In 18th Century Leeds, while most people earned just enough to feed their families, a small group of very wealthy people made huge amounts of money. Two-thirds of merchants in the town had an annual income of £200-£600. Today this would be worth roughly £500,000 -£1,500,000. Even in the late 1700s, £400 per year could pay for a large house and five servants.
Until about 1780, many merchants still lived next to their business, in impressive houses of decorated stone and brick. Gradually, they began to move out of the city. In 1780 the grand Park Estate was built in the west of the town, for wealthy businessmen who wanted to live outside the busy centre, yet still near the Coloured Cloth Hall.
While their daughters were usually educated at home, their sons went to school, to learn the skills they would need to carry on the family business. In the early 18th Century they would probably have attended the local Grammar School.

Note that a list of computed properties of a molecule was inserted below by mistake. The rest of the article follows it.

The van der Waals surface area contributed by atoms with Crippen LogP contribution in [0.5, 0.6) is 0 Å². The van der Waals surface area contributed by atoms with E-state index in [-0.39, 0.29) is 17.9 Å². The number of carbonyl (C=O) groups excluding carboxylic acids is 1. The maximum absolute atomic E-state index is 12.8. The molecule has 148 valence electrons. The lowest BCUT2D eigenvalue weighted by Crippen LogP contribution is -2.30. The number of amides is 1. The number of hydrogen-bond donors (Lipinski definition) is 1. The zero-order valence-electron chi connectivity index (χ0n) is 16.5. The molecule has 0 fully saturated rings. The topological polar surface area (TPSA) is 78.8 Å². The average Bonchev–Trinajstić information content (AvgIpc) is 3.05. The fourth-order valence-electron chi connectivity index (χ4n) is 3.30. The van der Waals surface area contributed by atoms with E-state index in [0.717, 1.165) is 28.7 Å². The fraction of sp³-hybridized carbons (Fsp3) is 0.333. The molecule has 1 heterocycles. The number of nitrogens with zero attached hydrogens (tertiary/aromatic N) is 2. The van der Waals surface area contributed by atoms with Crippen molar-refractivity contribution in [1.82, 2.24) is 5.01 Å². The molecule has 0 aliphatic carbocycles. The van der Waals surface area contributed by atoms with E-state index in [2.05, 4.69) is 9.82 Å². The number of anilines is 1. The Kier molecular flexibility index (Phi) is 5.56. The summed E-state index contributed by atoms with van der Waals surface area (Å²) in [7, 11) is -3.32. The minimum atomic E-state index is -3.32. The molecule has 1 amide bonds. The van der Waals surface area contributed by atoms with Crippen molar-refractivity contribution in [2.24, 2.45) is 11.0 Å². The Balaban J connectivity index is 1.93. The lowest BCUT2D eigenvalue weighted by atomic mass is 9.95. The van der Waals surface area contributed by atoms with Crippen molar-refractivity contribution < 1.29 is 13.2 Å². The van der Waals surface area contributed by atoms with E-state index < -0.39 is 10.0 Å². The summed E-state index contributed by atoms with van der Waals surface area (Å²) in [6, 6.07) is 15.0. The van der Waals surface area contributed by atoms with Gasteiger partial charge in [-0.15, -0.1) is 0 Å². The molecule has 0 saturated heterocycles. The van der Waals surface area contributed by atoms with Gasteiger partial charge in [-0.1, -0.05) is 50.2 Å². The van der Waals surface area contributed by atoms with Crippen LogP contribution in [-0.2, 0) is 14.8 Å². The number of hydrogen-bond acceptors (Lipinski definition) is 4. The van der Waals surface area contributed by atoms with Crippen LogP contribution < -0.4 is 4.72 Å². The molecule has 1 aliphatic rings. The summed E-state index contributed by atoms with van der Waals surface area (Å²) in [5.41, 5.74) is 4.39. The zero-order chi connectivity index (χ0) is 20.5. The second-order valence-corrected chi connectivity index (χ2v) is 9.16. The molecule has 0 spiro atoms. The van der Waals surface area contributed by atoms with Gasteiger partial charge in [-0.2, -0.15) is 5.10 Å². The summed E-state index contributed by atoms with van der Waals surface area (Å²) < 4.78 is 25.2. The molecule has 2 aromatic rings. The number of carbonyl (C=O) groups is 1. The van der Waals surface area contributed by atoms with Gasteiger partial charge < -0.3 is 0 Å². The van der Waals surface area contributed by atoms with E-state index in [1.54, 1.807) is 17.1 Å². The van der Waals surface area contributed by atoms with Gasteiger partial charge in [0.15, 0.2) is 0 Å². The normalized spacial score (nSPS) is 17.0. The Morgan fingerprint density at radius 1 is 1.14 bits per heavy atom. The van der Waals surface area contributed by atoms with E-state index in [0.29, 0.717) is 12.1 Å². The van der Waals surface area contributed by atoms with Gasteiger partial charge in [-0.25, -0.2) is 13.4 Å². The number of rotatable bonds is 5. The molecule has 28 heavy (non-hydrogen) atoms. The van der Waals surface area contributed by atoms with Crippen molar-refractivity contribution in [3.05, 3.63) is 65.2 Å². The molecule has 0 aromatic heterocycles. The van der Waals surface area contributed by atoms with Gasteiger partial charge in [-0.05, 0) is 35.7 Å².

Business and pleasure - leisure time
The rich could afford to enjoy themselves. 'Many of the merchants divide the week between their Pleasures and their Business and what they gather with one hand scatter with the other,' commented the Leeds Mercury newspaper, in 1742.
Banquets were held at the cloth hall in Kirkgate. When the New Assembly Rooms opened in 1777, the Leeds elite danced, went to concerts and played cards. Admission was half a guinea for a gentleman and two ladies - only the wealthy could afford to come. Men also met in coffee houses to discuss business and gossip. Sporting activities, like the Leeds Races were popular with families, and gentlemen also played bowls, cricket, or went fox-hunting.
- Why might the merchants have wanted to move away from the city centre?
- How would it living in one of the big houses on the Park Estate, be different to a one-room cottage in the city centre?
- What do you think ordinary people might have thought of the banquets and balls at the Assembly Rooms
- How might life have been different for women in the 18th Century to today?
Banquet - a big formal meal with many courses
Coffee house - an early type of coffee shop
Discuss - talk about something with other people
Elite - a small group of people with a lot of money or power
Impressive - something that looks good
Gradually - something that happens slowly, over time
Guinea - old coin worth about £1.05
Income - the amount of money someone earns, usually in a year